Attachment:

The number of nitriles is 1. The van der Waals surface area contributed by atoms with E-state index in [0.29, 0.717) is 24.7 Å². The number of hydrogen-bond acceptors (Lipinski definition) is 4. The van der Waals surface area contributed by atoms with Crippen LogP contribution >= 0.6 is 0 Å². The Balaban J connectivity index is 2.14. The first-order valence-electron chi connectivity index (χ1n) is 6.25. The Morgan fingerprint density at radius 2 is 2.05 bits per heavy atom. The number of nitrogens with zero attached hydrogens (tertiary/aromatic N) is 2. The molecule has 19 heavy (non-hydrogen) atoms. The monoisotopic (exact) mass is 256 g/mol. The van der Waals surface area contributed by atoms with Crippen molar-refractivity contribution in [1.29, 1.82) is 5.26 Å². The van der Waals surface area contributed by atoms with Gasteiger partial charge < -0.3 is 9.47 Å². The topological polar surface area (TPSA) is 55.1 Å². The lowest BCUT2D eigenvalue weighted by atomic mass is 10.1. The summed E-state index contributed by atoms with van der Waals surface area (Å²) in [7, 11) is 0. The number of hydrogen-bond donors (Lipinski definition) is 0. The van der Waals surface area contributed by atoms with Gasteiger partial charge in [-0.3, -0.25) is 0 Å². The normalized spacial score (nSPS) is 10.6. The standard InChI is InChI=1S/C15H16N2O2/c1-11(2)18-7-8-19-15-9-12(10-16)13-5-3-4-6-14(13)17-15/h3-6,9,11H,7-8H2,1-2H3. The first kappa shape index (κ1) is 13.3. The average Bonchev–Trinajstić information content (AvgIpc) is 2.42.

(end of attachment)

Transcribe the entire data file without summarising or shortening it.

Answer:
The number of nitriles is 1. The van der Waals surface area contributed by atoms with E-state index in [0.29, 0.717) is 24.7 Å². The number of hydrogen-bond acceptors (Lipinski definition) is 4. The van der Waals surface area contributed by atoms with Crippen LogP contribution >= 0.6 is 0 Å². The Balaban J connectivity index is 2.14. The first-order valence-electron chi connectivity index (χ1n) is 6.25. The Morgan fingerprint density at radius 2 is 2.05 bits per heavy atom. The number of nitrogens with zero attached hydrogens (tertiary/aromatic N) is 2. The molecule has 19 heavy (non-hydrogen) atoms. The monoisotopic (exact) mass is 256 g/mol. The van der Waals surface area contributed by atoms with Crippen molar-refractivity contribution in [1.29, 1.82) is 5.26 Å². The van der Waals surface area contributed by atoms with Gasteiger partial charge < -0.3 is 9.47 Å². The topological polar surface area (TPSA) is 55.1 Å². The lowest BCUT2D eigenvalue weighted by atomic mass is 10.1. The summed E-state index contributed by atoms with van der Waals surface area (Å²) in [7, 11) is 0. The number of hydrogen-bond donors (Lipinski definition) is 0. The van der Waals surface area contributed by atoms with Gasteiger partial charge in [-0.3, -0.25) is 0 Å². The normalized spacial score (nSPS) is 10.6. The standard InChI is InChI=1S/C15H16N2O2/c1-11(2)18-7-8-19-15-9-12(10-16)13-5-3-4-6-14(13)17-15/h3-6,9,11H,7-8H2,1-2H3. The first kappa shape index (κ1) is 13.3. The average Bonchev–Trinajstić information content (AvgIpc) is 2.42.